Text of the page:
By Sangeetha Saran
When you are discovering how to become a Yoga instructor, you begin to realize there are many options. You could teach in a hot room, in a pool, in the basement of a church or anywhere else. The possibilities are endless and there are demands for certified yoga teachers in senior centers too.
Many of the same adolescents who embraced the Beatles in the 1960s are now in their 60s and turning to Yoga as a means of staying healthy and fit. According to the website of Duke Integrative Medicine, there is a demand for well-trained instructors to meet the needs of this quickly growing segment of the population, especially at senior centers across the nation.
Because muscles become weaker and less flexible with age, older people are more likely to experience broken bones and other disabilities due to low bone density. While Yoga techniques can easily be adapted for seniors ranging from sedentary to active, the job requires instructors with special knowledge of both anatomy and geriatric issues.
Things to Know about Teaching Yoga Classes in Senior Centers
• How to teach poses, breathing techniques and meditation to help seniors maintain active lifestyles
• How to modify techniques for people with physical limitations or fears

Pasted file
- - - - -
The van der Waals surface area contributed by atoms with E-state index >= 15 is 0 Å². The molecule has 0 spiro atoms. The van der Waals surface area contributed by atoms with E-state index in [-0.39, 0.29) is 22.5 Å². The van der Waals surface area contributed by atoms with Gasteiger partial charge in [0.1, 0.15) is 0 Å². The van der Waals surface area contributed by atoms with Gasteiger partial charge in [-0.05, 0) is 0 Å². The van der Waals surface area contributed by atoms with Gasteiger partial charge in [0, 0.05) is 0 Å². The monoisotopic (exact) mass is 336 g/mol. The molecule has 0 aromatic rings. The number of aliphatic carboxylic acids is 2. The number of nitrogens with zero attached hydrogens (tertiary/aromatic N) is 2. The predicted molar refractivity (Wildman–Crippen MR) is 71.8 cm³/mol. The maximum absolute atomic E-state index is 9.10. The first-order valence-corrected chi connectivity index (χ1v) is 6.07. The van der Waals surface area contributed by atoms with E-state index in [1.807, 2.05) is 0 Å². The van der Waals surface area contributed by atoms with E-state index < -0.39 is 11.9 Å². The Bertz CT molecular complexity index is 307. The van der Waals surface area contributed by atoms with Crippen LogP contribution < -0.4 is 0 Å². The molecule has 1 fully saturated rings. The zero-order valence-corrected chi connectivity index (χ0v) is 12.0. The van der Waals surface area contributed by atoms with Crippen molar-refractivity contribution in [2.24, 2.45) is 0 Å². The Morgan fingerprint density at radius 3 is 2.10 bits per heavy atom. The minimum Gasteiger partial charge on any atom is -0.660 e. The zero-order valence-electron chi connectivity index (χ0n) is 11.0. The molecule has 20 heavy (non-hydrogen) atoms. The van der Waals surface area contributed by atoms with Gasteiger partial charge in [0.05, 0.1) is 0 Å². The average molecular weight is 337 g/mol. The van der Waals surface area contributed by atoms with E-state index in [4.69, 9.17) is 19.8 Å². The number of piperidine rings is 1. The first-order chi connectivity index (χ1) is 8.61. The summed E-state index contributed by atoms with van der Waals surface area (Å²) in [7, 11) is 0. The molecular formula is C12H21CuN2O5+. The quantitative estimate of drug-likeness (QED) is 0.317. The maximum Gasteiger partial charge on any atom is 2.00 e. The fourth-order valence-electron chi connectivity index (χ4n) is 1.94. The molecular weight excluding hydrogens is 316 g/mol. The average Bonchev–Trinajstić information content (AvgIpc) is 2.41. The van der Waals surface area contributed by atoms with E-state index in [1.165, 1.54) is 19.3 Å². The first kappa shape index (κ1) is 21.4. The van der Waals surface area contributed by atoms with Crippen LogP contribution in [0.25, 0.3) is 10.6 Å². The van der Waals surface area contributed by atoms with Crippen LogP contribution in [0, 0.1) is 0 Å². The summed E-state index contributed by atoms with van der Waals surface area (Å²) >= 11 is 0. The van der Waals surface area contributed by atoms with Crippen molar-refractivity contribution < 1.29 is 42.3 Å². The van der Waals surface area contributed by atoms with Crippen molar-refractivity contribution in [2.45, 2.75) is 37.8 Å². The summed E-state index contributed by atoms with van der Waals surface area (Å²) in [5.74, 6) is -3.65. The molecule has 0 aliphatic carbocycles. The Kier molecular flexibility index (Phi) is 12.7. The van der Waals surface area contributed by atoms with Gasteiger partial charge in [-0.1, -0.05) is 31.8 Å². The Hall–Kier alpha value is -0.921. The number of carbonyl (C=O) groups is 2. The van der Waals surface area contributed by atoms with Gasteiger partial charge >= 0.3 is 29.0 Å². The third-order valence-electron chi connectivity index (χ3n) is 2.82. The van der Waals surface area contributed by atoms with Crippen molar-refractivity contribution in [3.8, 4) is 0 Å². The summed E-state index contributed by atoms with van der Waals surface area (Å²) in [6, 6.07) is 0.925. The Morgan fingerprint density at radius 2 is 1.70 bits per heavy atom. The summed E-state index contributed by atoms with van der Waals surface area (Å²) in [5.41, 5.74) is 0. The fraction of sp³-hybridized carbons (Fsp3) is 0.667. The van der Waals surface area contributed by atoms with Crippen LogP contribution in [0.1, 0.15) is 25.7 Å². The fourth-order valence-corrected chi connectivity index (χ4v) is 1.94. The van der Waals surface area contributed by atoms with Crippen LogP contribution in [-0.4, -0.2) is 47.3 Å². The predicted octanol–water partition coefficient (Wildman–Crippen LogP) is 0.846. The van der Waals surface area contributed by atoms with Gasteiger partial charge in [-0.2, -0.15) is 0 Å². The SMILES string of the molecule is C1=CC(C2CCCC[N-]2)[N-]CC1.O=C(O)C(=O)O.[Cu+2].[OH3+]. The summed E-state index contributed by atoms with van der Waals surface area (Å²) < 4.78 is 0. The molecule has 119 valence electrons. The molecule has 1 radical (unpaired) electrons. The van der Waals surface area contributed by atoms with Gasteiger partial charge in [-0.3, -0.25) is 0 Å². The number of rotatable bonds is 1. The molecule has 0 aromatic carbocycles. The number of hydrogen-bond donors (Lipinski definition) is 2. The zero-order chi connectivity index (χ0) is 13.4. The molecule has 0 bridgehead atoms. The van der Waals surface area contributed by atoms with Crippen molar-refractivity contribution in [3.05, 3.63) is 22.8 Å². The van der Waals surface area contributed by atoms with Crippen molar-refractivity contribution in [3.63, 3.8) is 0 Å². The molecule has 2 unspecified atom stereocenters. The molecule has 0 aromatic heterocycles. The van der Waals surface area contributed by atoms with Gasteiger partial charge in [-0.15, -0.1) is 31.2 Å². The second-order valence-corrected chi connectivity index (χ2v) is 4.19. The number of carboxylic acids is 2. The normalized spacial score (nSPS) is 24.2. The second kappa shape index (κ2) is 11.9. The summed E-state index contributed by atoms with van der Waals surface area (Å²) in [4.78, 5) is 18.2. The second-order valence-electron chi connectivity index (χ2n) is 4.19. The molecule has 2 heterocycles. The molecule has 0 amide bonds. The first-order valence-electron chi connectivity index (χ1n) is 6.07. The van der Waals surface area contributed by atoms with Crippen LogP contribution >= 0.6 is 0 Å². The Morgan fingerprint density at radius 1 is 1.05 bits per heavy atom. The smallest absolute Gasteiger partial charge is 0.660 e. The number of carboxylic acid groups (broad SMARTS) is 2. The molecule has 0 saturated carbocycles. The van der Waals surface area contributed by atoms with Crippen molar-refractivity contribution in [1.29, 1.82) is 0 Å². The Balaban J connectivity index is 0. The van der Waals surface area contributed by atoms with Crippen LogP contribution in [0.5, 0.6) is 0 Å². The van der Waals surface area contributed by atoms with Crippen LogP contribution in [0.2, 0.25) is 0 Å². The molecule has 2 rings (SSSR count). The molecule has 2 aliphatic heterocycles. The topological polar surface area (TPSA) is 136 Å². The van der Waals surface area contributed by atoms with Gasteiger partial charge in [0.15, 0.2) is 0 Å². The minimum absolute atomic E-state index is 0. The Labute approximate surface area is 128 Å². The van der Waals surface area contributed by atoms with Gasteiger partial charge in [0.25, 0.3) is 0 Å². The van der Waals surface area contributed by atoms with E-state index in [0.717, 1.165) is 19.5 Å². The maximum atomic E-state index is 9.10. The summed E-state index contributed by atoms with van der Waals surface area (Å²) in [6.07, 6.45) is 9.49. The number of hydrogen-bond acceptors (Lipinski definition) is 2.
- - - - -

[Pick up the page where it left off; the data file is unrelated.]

• How to use asanas to increase bone density in healthy individuals
• How to avoid injuries and strengthen bones in people who already have low bone density
• How to teach asanas to help seniors maintain good posture or to correct structural defects or misalignments
The goal of Yoga, however, extends beyond the body to the spirit and mind. Older people often face challenges like illnesses, isolation or lack of access to transportation, and Yoga classes in senior centers have the ability to provide a sense of community and support. In addition to easing the discomforts of aging, it may also help seniors to cope more easily with the pain, depression and anxiety that accompany the aging process.
Yoga classes for seniors may include everything from gentle stretches and restorative poses to normal activities in regular Yoga classes. Institutions who train Yoga instructors provide specialized certifications in therapeutic or chair Yoga, and teachers sometimes work closely with medical professionals, such as physical therapists.
Yogic methodology, after all, is about awareness and balance. While research documents the efficacy of the ancient healing art in improving physical health and mental well-being, it also suggests that people who value spirituality and connections to others live longer, happier lives.
To pursue this field of study, a specialized chair Yoga teacher training intensive course is essential.
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